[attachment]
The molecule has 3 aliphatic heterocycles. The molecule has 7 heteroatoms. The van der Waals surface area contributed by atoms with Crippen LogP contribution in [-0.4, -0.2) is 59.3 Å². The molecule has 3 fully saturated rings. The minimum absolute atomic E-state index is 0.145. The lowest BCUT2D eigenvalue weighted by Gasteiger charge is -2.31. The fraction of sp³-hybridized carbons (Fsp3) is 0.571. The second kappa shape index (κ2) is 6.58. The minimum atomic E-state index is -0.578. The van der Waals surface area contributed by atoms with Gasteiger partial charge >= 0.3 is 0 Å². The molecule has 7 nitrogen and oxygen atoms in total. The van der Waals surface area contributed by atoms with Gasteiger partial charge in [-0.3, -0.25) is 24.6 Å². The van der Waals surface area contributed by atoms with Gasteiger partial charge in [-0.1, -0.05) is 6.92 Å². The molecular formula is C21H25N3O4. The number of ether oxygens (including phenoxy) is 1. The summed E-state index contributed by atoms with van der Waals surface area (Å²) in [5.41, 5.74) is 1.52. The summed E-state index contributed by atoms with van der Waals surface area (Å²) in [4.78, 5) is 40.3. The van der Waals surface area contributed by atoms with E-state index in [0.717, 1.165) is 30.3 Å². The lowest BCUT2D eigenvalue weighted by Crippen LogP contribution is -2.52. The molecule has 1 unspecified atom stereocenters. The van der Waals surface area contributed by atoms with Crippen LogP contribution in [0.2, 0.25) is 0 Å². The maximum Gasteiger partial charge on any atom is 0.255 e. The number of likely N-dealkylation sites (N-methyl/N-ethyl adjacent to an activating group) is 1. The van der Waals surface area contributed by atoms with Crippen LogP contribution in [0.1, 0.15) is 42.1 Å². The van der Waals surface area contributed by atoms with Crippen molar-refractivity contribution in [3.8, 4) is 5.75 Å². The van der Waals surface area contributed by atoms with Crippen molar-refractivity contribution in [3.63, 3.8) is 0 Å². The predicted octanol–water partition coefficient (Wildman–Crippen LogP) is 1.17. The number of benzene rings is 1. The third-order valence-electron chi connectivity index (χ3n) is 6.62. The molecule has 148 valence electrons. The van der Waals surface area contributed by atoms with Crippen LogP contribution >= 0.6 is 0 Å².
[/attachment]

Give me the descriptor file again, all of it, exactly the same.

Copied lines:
The molecule has 3 aliphatic heterocycles. The molecule has 7 heteroatoms. The van der Waals surface area contributed by atoms with Crippen LogP contribution in [-0.4, -0.2) is 59.3 Å². The molecule has 3 fully saturated rings. The minimum absolute atomic E-state index is 0.145. The lowest BCUT2D eigenvalue weighted by Gasteiger charge is -2.31. The fraction of sp³-hybridized carbons (Fsp3) is 0.571. The second kappa shape index (κ2) is 6.58. The minimum atomic E-state index is -0.578. The van der Waals surface area contributed by atoms with Gasteiger partial charge >= 0.3 is 0 Å². The molecule has 7 nitrogen and oxygen atoms in total. The van der Waals surface area contributed by atoms with Gasteiger partial charge in [-0.3, -0.25) is 24.6 Å². The van der Waals surface area contributed by atoms with Gasteiger partial charge in [-0.1, -0.05) is 6.92 Å². The molecular formula is C21H25N3O4. The number of ether oxygens (including phenoxy) is 1. The summed E-state index contributed by atoms with van der Waals surface area (Å²) in [5.41, 5.74) is 1.52. The summed E-state index contributed by atoms with van der Waals surface area (Å²) in [4.78, 5) is 40.3. The van der Waals surface area contributed by atoms with E-state index in [0.717, 1.165) is 30.3 Å². The lowest BCUT2D eigenvalue weighted by Crippen LogP contribution is -2.52. The molecule has 1 unspecified atom stereocenters. The van der Waals surface area contributed by atoms with Crippen LogP contribution in [0.2, 0.25) is 0 Å². The maximum Gasteiger partial charge on any atom is 0.255 e. The number of likely N-dealkylation sites (N-methyl/N-ethyl adjacent to an activating group) is 1. The van der Waals surface area contributed by atoms with Crippen LogP contribution in [0.1, 0.15) is 42.1 Å². The van der Waals surface area contributed by atoms with Crippen molar-refractivity contribution in [3.8, 4) is 5.75 Å². The van der Waals surface area contributed by atoms with Crippen molar-refractivity contribution in [3.63, 3.8) is 0 Å². The predicted octanol–water partition coefficient (Wildman–Crippen LogP) is 1.17. The number of benzene rings is 1. The third-order valence-electron chi connectivity index (χ3n) is 6.62. The molecule has 148 valence electrons. The van der Waals surface area contributed by atoms with Crippen LogP contribution >= 0.6 is 0 Å².